New Pee Dee Wildlife Refuge office open for business

By: By Natalie Davis -
Courtesy photo The new Pee Dee Wildlife Refuge office opened this past June.

The Anson County Tourism Development Authority attended its monthly meeting on Sept. 12, and it was held at the newly completed Pee Dee Wildlife Refuge facility in Ansonville.

“The TDA group was impressed with the new office and enjoyed their visit. They especially liked the views of Sullivan Pond and marsh, and the stained glass “Blue Goose” window out front,” said Janet Gilreath, from the Refuge.

The old office and headquarters was built in 1967, and was a metal utility building on a concrete slab.

“Through the years, a stone base and siding were added to improve the appearance, “said Gilreath. “In 2013, flooding rains seeped through the walls and inundated the building. During the cleanup process, we discovered mold and other safety hazards in the building.”

At that time, officials decided it was time to start working on a new office facility.

The entire process — including planning, design, contracting and construction — took a little more than three years. The Refuge began planning and contracting phases in 2014. Construction started in September of 2016, and was completed in June. The Contracting and Engineering Divisions of the U.S. Fish and Wildlife Service guided the “new building” process. Refuge management and staff worked with these divisions through each step.

The steps included: planning the general size and location for the building; taking bids and awarding the contract to a vendor to design the building; working with the planning contractor to get things designed and ready, including permits; taking the plan set to contractors for bidding on the construction job, and awarding the construction contract; and working with the construction contractor through the completion of construction.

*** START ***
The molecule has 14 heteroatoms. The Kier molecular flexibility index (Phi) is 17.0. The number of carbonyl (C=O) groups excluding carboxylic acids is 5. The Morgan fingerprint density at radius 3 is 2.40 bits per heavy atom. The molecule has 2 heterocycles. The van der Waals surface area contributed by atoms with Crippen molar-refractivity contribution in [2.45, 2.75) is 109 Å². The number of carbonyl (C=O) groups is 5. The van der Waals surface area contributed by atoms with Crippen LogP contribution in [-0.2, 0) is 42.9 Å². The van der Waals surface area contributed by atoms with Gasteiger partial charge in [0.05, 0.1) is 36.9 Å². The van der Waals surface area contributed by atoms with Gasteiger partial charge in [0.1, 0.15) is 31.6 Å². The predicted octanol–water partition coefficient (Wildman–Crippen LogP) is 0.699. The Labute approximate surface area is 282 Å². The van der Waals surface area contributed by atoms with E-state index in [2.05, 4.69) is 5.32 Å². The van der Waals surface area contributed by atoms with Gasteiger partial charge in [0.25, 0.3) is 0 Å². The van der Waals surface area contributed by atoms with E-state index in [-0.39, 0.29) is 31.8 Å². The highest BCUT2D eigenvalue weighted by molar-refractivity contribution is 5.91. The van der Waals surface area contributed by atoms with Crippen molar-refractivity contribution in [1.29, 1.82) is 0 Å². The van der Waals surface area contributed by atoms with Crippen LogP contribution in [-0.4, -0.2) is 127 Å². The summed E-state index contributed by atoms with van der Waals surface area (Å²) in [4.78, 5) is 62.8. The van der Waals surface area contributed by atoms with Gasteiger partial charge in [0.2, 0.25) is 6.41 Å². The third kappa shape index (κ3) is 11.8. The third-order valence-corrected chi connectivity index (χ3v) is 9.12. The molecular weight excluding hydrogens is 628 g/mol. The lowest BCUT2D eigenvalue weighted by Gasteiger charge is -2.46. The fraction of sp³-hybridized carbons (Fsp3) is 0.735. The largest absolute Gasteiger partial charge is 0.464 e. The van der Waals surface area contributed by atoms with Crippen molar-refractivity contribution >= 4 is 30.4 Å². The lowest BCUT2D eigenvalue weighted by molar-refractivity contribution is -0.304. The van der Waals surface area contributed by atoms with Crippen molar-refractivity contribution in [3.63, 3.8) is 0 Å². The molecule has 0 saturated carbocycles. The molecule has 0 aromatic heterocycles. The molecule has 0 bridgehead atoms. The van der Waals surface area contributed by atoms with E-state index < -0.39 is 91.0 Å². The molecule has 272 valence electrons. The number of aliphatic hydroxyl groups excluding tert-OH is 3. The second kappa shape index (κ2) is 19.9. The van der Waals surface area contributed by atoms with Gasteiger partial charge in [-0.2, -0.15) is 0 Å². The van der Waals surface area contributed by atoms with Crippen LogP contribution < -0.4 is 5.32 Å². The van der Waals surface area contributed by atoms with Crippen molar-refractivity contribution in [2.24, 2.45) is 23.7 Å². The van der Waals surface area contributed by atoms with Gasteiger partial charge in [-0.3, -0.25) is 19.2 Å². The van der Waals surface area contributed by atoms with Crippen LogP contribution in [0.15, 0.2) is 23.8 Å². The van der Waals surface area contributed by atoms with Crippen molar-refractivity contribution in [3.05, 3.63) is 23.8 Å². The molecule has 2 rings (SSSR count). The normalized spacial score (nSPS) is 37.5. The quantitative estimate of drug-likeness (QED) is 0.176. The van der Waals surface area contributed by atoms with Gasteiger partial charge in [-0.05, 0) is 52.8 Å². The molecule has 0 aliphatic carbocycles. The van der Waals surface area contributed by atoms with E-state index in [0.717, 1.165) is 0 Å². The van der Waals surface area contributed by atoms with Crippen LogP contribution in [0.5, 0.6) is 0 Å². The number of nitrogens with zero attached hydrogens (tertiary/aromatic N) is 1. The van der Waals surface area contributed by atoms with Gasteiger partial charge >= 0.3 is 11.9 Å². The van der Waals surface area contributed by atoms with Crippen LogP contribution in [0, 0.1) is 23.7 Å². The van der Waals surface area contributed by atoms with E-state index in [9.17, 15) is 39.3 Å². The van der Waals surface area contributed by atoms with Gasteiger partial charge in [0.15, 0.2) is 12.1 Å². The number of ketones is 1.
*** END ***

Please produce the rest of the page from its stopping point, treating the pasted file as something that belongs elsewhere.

The new office will provide a contact station and interpretive information for visitors who use the Blueway. Frequent visitors will notice that the new office and check station are at Sullivan Pond, a half-mile back off Highway 52 from the old site.

Gilreath said that the Refuge has noticed increased visitor use of the wildlife drive, and more people hiking and fishing at Sullivan pond.

“We are also in the process of getting an aquatic classroom constructed at Sullivan Pond, and this will be a great teaching tool for students that visit the refuge each year during the spring and summer,” Gilreath said.

The Refuge’s “founding purpose and number one goal” is to provide a sanctuary for migratory birds, specifically migratory waterfowl, Gilreath said. “To meet this goal we try to manage refuge lands in a manner that provides good wildlife habitat for wild ducks and geese.”

Good wildlife habitat includes clean water, quality food sources, protective cover, and space arranged in a manner that wildlife can use them. Gilreath said that each year, the Refuge provides hundreds of acres of flooded crops, moist soil impoundments and other protected wetland areas for wintering waterfowl to feed and rest in.

“We are here for the public to use, and we offer many different opportunities for the public to enjoy, which includes, but are not limited to bird watching, hiking trails, fishing, bicycle riding, and hunting,” Gilreath said.

For more information on public use opportunities, visitors are encouraged to stop by the office, or an information kiosk and pick up a brochure, along with the refuge rules and regulations. Find the Refuge on the web at

Reach Natalie Davis at 704-994-5471.

Courtesy photo
The new Pee Dee Wildlife Refuge office opened this past June. photo
The new Pee Dee Wildlife Refuge office opened this past June.

By Natalie Davis